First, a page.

Not many companies get a second chance. In that respect, Apple has led a charmed life. The company led the first boom in personal computers but fell behind the PC juggernaut as Microsoft, the PC clone makers, and a broad array of PC industry supporters soared past Apple, leaving it with about 2 percent of the personal computer market.
Steve Jobs was booted from the company and he came back. He shut down Apple’s clone-licensing program and shifted into the mobile device market with the iPod. That device disrupted the music player market and ushered in the era of cheap content with 99 cent songs. The iPhone extended that disruption into the smartphone market. With apps leading the charge, Apple has grabbed a huge share of the smartphone market.
If Apple hangs onto this market share, it could become the world’s biggest tech company. As Eric Schmidt, chief executive of Google, recently said, computing is now shifting to the phone. We will become a mobile first society as desktop computers and laptops are marginalized by emergence of powerful super phones. Apple has already surpassed the market capitalization of Microsoft in May and in September quarter it passed up Microsoft’s revenues for the first time in 15 years.
On a worldwide basis, Apple has just 4.1 percent of the mobile phone market, up from 2.5 percent a year ago, according to market researcher IDC. Nokia still ships about eight times more phones than Apple does.
But in smartphones, the story is different. Apple has managed to pass up Research in Motion, the maker of the BlackBerry, in terms of smartphones sold per quarter. If Apple hangs on to a larger market share of smartphones — which are poised to become the world’s biggest tech product — then it could become the giant of technology.
Android has emerged to challenge Apple. Through broad and open licensing, Google hopes to overtake Apple and marginalize it the same way that happened in PCs.
Jobs is in a mad scramble to make sure that doesn’t happen, launching its phones in new territories as fast as it can. In that respect, getting off the ground in China, where Android had a lead, was very important to Apple. The company is opening Apple stores everywhere in hopes of marketing its brand as a lifestyle experience. It is using its profits and considerable cash to advertise around the world.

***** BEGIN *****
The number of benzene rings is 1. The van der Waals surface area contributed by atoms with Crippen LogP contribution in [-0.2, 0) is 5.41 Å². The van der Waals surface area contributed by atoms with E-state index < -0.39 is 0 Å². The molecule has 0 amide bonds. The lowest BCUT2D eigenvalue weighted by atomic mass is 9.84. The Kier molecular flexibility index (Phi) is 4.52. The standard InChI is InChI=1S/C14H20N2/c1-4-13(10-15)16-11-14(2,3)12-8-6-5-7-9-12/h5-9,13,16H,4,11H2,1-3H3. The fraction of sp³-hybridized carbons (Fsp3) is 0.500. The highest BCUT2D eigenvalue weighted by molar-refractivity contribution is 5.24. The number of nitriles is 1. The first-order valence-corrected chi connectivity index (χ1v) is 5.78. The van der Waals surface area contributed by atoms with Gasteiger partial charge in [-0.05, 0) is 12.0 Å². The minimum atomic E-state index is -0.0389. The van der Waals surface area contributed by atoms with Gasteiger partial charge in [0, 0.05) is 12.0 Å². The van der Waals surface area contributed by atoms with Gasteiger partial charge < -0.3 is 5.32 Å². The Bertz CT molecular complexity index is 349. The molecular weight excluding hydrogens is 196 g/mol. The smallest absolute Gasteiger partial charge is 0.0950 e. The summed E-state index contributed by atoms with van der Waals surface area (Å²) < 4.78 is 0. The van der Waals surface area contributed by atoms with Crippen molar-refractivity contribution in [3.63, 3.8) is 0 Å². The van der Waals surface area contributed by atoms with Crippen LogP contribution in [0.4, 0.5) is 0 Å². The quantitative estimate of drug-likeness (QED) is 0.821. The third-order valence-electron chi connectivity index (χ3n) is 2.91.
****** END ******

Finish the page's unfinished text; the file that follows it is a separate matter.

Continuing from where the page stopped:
Apple has already proven that it can go vertical — or make more of layers of its products than others do — and succeed. It makes its own operating systems, its own hardware, its own microprocessor chips, and sells devices in its own stores. That allows it to capture more margin and take back revenues that were once considered lost to partners such as Intel or Best Buy.
At the same time, Apple leverages the work of companies such as microprocessor architecture licensor ARM, contract chip manufacturer Taiwan Semiconductor Manufacturing, and hardware assembler Foxconn. Those partners help give Apple the manufacturing and design scale it needs. Apple might even try to cut carriers out of the equation with a move to SIM cards in Europe.
Google hopes to isolate Apple with the openness argument. But the way to beat Apple is to match it on the experience and design of outstanding products and then to bring down the price through high-volume efficiencies. That’s how the tablet makers, phone makers, and PC makers hope to take away Apple’s momentum. At some point, Apple will have to decide whether it wants to become more open and to play in the lowest cost markets.
If it makes the right moves, it could stay ahead of Microsoft and Google and catch up with the likes of IBM and Hewlett-Packard. HP is far behind in smartphones, but it generated $30.7 billion in its most recent quarter ended July 31. Apple posted revenue of $20.3 billion in the quarter ended Sept. 30, while Microsoft reported revenue of $16 billion and IBM reported revenue of $24.3 billion. Apple isn’t all that far away from being on top.
To get to the top and stay there, Apple will have to figure out some tough competitive problems. It will have to try to beat Nokia in the rest of the world in low-cost cell phones. It will likely have to figure out how to challenge HP and IBM in enterprise markets. It has only begun to crack those markets with its mobile devices. But it probably will also need a stronger resurgence of the Mac as a platform in order to make headway. It also needs Apple TV to succeed in a big way and use that success to lever its way into the video game console business (where Apple’s 99 cent apps could again prove disruptive).
Perhaps these challenges are too big and it’s just a fantasy. But to even consider this possibility — that Apple could become the biggest tech company — is a victory in itself. Just a few years ago, it would have seemed ridiculous. Only Apple’s own potential missteps and a broad alliance of enemies can stop Apple.
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